By Tom Bishop
BBC News entertainment reporter
Madonna has headed back to the disco for her new album, Confessions on a Dancefloor, which is released in the UK on Monday. It has earned her some of the best reviews of her 22-year career.
In stark contrast to 2003's introspective American Life album, she has dusted off her glitterball, strapped on her pink stilettos and sampled Abba on latest hit single Hung Up.
Has Madonna reinvigorated her music career, or is she merely throwing one final dance party for her long-term fans before settling down to record more sedate material?
Madonna embraced New York club culture in the early 1980s
"Dance music fans may be unconvinced by Madonna's new image as it no longer reflects her real life," says DJ magazine's features editor Carl Loben.
"Madonna embraced the early stages of New York club culture in the 1980s but I doubt she has been into a club for years."
However, Mr Loben says Madonna was very astute to work on her new album with Stuart Price, the respected producer and remixer behind dance acts Les Rythmes Digitales and Zoot Woman.
The fact that Madonna is releasing a second continuous DJ mix version of Confessions on a Dancefloor will also appeal to dance music fans, Mr Loben says.
"Clubbers are generally open to any music as long as it sounds good on the dancefloor."
While clubbers are relatively unconcerned by the age of an artist, Madonna has been permanently ousted from the cover of Smash Hits magazine by acts such as teen stars McFly and Son of Dork.
Staff writer Ian Eddy says teenage music fans judge Madonna on a song-by-song basis.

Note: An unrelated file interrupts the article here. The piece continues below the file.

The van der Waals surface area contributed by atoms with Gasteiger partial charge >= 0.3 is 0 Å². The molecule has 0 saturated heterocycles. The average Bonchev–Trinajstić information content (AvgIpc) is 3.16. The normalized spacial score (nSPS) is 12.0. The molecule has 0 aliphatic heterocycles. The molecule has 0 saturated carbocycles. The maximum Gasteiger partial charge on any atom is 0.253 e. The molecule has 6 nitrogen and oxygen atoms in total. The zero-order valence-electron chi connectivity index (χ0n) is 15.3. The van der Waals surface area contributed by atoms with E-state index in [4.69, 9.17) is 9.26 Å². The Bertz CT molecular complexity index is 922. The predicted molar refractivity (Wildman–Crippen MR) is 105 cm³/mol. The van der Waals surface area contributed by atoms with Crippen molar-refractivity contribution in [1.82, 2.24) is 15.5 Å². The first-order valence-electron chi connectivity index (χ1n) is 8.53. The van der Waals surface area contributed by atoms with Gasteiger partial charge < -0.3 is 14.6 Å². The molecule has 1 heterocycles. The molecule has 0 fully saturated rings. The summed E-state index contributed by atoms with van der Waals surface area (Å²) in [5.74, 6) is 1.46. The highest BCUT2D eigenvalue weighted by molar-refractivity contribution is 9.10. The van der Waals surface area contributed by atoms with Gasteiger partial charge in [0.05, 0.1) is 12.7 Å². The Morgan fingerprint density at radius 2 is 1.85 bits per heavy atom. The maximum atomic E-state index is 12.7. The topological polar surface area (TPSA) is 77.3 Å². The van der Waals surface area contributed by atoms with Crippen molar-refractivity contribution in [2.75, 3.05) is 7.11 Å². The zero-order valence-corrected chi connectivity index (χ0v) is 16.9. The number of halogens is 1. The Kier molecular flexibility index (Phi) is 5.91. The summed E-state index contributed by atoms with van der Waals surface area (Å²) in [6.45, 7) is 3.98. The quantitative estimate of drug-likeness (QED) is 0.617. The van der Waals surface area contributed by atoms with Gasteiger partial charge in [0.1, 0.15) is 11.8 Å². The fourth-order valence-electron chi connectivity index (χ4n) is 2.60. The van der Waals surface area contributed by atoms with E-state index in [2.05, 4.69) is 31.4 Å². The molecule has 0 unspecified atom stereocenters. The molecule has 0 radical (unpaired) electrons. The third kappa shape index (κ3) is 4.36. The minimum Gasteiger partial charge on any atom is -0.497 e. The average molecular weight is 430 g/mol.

"Pop fans are a bit fickle," he says. "If her next single is a bit of a dud they won't bother with it."
Smash Hits readers were divided in their opinion of Madonna's promo video for her single Hung Up, in which the 47-year-old contorts herself in a pink leotard and flirts with young dancers.
"A lot of our readers are saying Madonna has still got it, that she is still youthful," says Mr Eddy, "but some say she should grow old a bit more gracefully."
Young pop stars may cite Madonna as a music or fashion influence, but teenage music fans "just don't have the same affection for her as people in their 30s do".
Madonna's most loyal fan group has been gay men, which gay magazine Axm attributes to her eye for fashion and music trends, and her ever-changing image.
"Many gay people want to break away from their past, and every six months Madonna goes into a cocoon then emerges as a new butterfly," says Axm editor Matt Miles.
She strengthened her gay and lesbian fanbase by challenging sexual and religious convention in promo videos such as Like A Prayer and Justify My Love, suggestive live performances and 1992's explicit Sex photo book.
"Madonna's gay audience has always been very forgiving, perhaps too forgiving," says Mr Miles. "It would take an awful lot to put gay men off her."
Mr Miles says it is understandable why Madonna would want to "throw herself back into the gay bosom" with a new hi-energy album, after the relative failure of American Life.
"Why not? It doesn't seem too cynical, and it worked for Kylie Minogue. It is as if Madonna is sampling the 1980s but making it better."
Gay fans believe Madonna's career will match the longevity of that other iconic US singer, Cher. If her songs match her ambition, she may also retain her revived mainstream audience.
When not making dance records, Madonna is a children's author
Mr Eddy says: "Madonna really thinks of herself as young. I can't see her sticking to dance music but she could easily come back in a few years with something fresh."
"Madonna may return to the slower beats of her Ray of Light album or move into torch songs," adds Mr Miles. "She would probably like to turn herself into a cartoon, and is kicking herself that Gorillaz got there first."
He concludes: "She is pushing 50 and still looks great. I wouldn't put it past her to be swinging off a trapeze at the age of 60."